6 Ways To Instantly Start Taking Better Fish Photos

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Photo by Andrew Bennett

Photo by Andrew Bennett

By Kyle Wilkinson

Long before the days of Instagram or Facebook, taking pictures of a prized catch was still a big part of the fishing experience for most anglers.

As you might be able to imagine, I see A LOT of fish pictures given my current occupation. I also take a lot, too.  Now I know everyone has their own opinion about how to appropriately photograph a fish (or if it should even be done) but the fact remains that the good ol’ grip n’ grin is here to stay. In my opinion there’s nothing wrong with this either. And while these days I certainly don’t take a picture with every fish I catch and more often than not try to focus on a more ‘creative’ approach to my fishing photography, sometimes it still feels good to simply hold one up for the camera.

But back to the point of this. As mentioned, I see a lot of fish photos and quite truthfully, a lot of them are pretty bad. If you’ve ever found yourself telling your buddies ‘this picture doesn’t do this fish justice’ (while secretly wondering why that 20” brown looked more like 12” in the photo) then I suggest you read on. Not only will these tips lead to better fish photos, it will also ensure you’re taking better care of the fish by getting your shot quicker, and therefore getting the fish back to the water (you guessed it)…..quicker.

1. Get Down- This is a simple one and in my opinion, helps the fish out just as much as your photographic desires. Once you’ve landed the fish and are near a shallow area, get down on your knees to handle/photograph the fish. Just as important, however, is that your photographer does the same. Your goal here is to get the camera having a straight line shot at you and the fish. Another benefit to this method is that if the fish does slip out of your hands back into the water, it’s going to have a much shorter/safer fall. Additionally, always keep the fish over water in the event it does end up back in the drink quicker than expected. Fish are no different than us in the fact that it feels much better to fall into water than onto rocks.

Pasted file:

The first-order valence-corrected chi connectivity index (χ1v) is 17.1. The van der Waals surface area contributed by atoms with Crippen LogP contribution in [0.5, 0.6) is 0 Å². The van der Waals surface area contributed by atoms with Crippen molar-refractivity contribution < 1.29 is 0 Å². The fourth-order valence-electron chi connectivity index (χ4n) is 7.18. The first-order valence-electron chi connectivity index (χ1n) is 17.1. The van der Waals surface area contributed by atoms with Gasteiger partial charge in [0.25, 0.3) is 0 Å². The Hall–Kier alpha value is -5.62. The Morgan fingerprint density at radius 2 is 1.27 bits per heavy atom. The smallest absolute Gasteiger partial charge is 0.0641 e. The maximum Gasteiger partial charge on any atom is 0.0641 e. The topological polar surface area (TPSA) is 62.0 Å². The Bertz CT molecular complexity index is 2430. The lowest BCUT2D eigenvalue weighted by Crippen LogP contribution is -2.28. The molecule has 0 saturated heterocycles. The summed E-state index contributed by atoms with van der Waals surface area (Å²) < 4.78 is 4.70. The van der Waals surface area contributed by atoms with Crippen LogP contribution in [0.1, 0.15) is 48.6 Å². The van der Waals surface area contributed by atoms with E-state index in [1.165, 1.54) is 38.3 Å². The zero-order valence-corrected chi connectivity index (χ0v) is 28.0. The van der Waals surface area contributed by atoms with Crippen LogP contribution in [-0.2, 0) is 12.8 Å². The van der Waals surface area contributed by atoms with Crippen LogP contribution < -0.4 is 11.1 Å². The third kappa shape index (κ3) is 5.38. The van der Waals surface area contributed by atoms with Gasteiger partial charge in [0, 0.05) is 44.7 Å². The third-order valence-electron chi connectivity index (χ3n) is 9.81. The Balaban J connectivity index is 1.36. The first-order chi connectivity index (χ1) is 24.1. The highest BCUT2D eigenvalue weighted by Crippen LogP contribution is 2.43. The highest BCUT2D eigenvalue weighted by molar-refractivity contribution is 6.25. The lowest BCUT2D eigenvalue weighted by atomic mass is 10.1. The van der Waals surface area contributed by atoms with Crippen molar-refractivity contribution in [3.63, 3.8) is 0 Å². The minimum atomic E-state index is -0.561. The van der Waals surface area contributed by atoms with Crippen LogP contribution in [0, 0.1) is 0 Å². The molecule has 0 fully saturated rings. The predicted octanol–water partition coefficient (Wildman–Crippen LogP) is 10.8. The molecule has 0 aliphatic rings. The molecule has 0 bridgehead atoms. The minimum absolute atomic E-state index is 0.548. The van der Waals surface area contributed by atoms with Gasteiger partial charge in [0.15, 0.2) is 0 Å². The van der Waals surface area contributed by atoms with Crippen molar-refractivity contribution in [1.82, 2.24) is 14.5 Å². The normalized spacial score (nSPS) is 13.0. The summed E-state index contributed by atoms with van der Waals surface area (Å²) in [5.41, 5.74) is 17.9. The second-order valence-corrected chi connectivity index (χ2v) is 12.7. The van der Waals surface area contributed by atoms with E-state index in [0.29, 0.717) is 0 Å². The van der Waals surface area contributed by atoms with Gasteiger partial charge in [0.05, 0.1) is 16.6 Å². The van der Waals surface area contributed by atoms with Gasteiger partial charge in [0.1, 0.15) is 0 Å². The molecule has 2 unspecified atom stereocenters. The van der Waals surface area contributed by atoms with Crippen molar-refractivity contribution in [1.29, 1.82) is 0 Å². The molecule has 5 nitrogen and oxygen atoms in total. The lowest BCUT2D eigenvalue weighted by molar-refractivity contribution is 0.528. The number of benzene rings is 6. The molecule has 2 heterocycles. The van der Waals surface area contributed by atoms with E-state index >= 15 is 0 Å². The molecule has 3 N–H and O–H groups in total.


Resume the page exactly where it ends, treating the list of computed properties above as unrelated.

2. Belly To The Bottom- This is another one I see time and time again- particularly with newer anglers. The good news is, it’s very easy to correct. Once the fish is in your hands and it’s time to hold it up for the camera, rotate the belly of the fish towards the river and it’s dorsal fin towards the sky. This will make the fish nice and upright in the photo (which will show it off better) as well as make the fish feel more supported. If you’re holding a fish at any angle ‘tilted back’ towards you, it will make the fish much more tense/unbalanced and therefore more likely to try and wiggle free.